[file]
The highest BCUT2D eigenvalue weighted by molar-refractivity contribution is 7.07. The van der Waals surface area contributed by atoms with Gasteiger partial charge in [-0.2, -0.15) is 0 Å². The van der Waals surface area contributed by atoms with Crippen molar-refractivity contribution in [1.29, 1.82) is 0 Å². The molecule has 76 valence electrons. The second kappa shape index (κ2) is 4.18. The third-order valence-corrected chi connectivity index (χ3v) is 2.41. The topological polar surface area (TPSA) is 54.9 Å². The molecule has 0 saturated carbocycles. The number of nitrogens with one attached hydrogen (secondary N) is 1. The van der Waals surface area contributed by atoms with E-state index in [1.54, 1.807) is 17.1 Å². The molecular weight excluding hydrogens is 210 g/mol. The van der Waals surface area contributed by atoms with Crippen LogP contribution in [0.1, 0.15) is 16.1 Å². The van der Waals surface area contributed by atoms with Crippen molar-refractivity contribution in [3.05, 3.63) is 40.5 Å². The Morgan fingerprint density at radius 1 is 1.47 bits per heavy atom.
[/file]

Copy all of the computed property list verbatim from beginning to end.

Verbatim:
The highest BCUT2D eigenvalue weighted by molar-refractivity contribution is 7.07. The van der Waals surface area contributed by atoms with Gasteiger partial charge in [-0.2, -0.15) is 0 Å². The van der Waals surface area contributed by atoms with Crippen molar-refractivity contribution in [1.29, 1.82) is 0 Å². The molecule has 76 valence electrons. The second kappa shape index (κ2) is 4.18. The third-order valence-corrected chi connectivity index (χ3v) is 2.41. The topological polar surface area (TPSA) is 54.9 Å². The molecule has 0 saturated carbocycles. The number of nitrogens with one attached hydrogen (secondary N) is 1. The van der Waals surface area contributed by atoms with E-state index in [1.54, 1.807) is 17.1 Å². The molecular weight excluding hydrogens is 210 g/mol. The van der Waals surface area contributed by atoms with Crippen LogP contribution in [0.1, 0.15) is 16.1 Å². The van der Waals surface area contributed by atoms with Crippen molar-refractivity contribution in [3.05, 3.63) is 40.5 Å². The Morgan fingerprint density at radius 1 is 1.47 bits per heavy atom.